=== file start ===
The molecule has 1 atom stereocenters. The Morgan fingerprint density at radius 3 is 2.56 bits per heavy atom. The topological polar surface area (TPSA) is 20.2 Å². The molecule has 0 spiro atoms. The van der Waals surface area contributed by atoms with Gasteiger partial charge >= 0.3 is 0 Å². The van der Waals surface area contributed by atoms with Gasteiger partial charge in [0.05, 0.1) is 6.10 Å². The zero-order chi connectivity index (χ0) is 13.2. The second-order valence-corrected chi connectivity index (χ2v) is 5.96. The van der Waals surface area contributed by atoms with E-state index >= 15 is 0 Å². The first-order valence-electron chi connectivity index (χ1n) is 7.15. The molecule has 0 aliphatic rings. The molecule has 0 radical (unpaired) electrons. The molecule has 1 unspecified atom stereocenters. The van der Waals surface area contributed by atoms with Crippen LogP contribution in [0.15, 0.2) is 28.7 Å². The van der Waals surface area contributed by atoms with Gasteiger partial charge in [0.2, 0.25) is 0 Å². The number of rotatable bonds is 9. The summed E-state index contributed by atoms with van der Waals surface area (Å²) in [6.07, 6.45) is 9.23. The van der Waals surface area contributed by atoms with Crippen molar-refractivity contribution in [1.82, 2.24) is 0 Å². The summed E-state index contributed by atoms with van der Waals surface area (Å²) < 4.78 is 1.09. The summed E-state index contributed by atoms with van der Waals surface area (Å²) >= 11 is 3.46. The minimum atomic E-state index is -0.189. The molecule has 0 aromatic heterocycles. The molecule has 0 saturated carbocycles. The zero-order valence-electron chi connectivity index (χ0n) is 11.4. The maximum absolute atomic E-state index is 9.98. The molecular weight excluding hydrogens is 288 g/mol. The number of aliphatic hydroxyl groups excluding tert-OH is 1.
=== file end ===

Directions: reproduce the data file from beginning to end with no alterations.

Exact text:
The molecule has 1 atom stereocenters. The Morgan fingerprint density at radius 3 is 2.56 bits per heavy atom. The topological polar surface area (TPSA) is 20.2 Å². The molecule has 0 spiro atoms. The van der Waals surface area contributed by atoms with Gasteiger partial charge >= 0.3 is 0 Å². The van der Waals surface area contributed by atoms with Gasteiger partial charge in [0.05, 0.1) is 6.10 Å². The zero-order chi connectivity index (χ0) is 13.2. The second-order valence-corrected chi connectivity index (χ2v) is 5.96. The van der Waals surface area contributed by atoms with E-state index >= 15 is 0 Å². The first-order valence-electron chi connectivity index (χ1n) is 7.15. The molecule has 0 aliphatic rings. The molecule has 0 radical (unpaired) electrons. The molecule has 1 unspecified atom stereocenters. The van der Waals surface area contributed by atoms with Crippen LogP contribution in [0.15, 0.2) is 28.7 Å². The van der Waals surface area contributed by atoms with Gasteiger partial charge in [0.2, 0.25) is 0 Å². The number of rotatable bonds is 9. The summed E-state index contributed by atoms with van der Waals surface area (Å²) in [6.07, 6.45) is 9.23. The van der Waals surface area contributed by atoms with Crippen molar-refractivity contribution in [1.82, 2.24) is 0 Å². The summed E-state index contributed by atoms with van der Waals surface area (Å²) < 4.78 is 1.09. The summed E-state index contributed by atoms with van der Waals surface area (Å²) >= 11 is 3.46. The minimum atomic E-state index is -0.189. The molecule has 0 aromatic heterocycles. The molecule has 0 saturated carbocycles. The zero-order valence-electron chi connectivity index (χ0n) is 11.4. The maximum absolute atomic E-state index is 9.98. The molecular weight excluding hydrogens is 288 g/mol. The number of aliphatic hydroxyl groups excluding tert-OH is 1.